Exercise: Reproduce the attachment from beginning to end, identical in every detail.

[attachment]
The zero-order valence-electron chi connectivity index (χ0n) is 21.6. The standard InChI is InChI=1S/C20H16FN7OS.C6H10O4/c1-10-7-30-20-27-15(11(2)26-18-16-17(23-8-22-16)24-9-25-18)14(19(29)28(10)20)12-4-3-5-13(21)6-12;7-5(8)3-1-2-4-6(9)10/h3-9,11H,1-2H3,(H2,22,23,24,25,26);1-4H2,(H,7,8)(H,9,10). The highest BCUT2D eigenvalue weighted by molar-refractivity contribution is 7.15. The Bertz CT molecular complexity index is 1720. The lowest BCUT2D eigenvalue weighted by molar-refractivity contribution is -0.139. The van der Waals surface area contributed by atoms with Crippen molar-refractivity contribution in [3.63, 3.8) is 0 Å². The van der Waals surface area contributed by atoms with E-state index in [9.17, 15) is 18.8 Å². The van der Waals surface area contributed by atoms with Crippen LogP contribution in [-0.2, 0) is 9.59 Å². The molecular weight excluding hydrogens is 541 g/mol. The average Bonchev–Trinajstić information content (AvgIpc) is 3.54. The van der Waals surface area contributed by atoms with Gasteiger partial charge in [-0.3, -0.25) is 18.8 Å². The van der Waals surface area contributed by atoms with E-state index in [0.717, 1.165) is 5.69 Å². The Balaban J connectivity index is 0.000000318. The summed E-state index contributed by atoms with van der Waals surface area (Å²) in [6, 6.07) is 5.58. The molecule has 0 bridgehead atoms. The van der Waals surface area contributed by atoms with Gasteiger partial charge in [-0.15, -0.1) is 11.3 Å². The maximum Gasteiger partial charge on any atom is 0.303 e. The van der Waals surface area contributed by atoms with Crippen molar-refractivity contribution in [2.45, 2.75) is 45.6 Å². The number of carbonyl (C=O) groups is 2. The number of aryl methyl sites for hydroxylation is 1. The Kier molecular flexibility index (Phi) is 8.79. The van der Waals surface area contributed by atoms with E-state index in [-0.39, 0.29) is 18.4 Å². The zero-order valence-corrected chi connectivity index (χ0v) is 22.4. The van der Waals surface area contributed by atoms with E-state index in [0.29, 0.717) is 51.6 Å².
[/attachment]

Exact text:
The zero-order valence-electron chi connectivity index (χ0n) is 21.6. The standard InChI is InChI=1S/C20H16FN7OS.C6H10O4/c1-10-7-30-20-27-15(11(2)26-18-16-17(23-8-22-16)24-9-25-18)14(19(29)28(10)20)12-4-3-5-13(21)6-12;7-5(8)3-1-2-4-6(9)10/h3-9,11H,1-2H3,(H2,22,23,24,25,26);1-4H2,(H,7,8)(H,9,10). The highest BCUT2D eigenvalue weighted by molar-refractivity contribution is 7.15. The Bertz CT molecular complexity index is 1720. The lowest BCUT2D eigenvalue weighted by molar-refractivity contribution is -0.139. The van der Waals surface area contributed by atoms with Crippen molar-refractivity contribution in [3.63, 3.8) is 0 Å². The van der Waals surface area contributed by atoms with E-state index in [9.17, 15) is 18.8 Å². The van der Waals surface area contributed by atoms with Crippen LogP contribution in [-0.2, 0) is 9.59 Å². The molecular weight excluding hydrogens is 541 g/mol. The average Bonchev–Trinajstić information content (AvgIpc) is 3.54. The van der Waals surface area contributed by atoms with Gasteiger partial charge in [-0.3, -0.25) is 18.8 Å². The van der Waals surface area contributed by atoms with E-state index in [0.717, 1.165) is 5.69 Å². The Balaban J connectivity index is 0.000000318. The summed E-state index contributed by atoms with van der Waals surface area (Å²) in [6, 6.07) is 5.58. The molecule has 0 bridgehead atoms. The van der Waals surface area contributed by atoms with Gasteiger partial charge in [-0.15, -0.1) is 11.3 Å². The maximum Gasteiger partial charge on any atom is 0.303 e. The van der Waals surface area contributed by atoms with Crippen molar-refractivity contribution in [2.45, 2.75) is 45.6 Å². The number of carbonyl (C=O) groups is 2. The number of aryl methyl sites for hydroxylation is 1. The Kier molecular flexibility index (Phi) is 8.79. The van der Waals surface area contributed by atoms with E-state index in [-0.39, 0.29) is 18.4 Å². The zero-order valence-corrected chi connectivity index (χ0v) is 22.4. The van der Waals surface area contributed by atoms with E-state index in [0.29, 0.717) is 51.6 Å².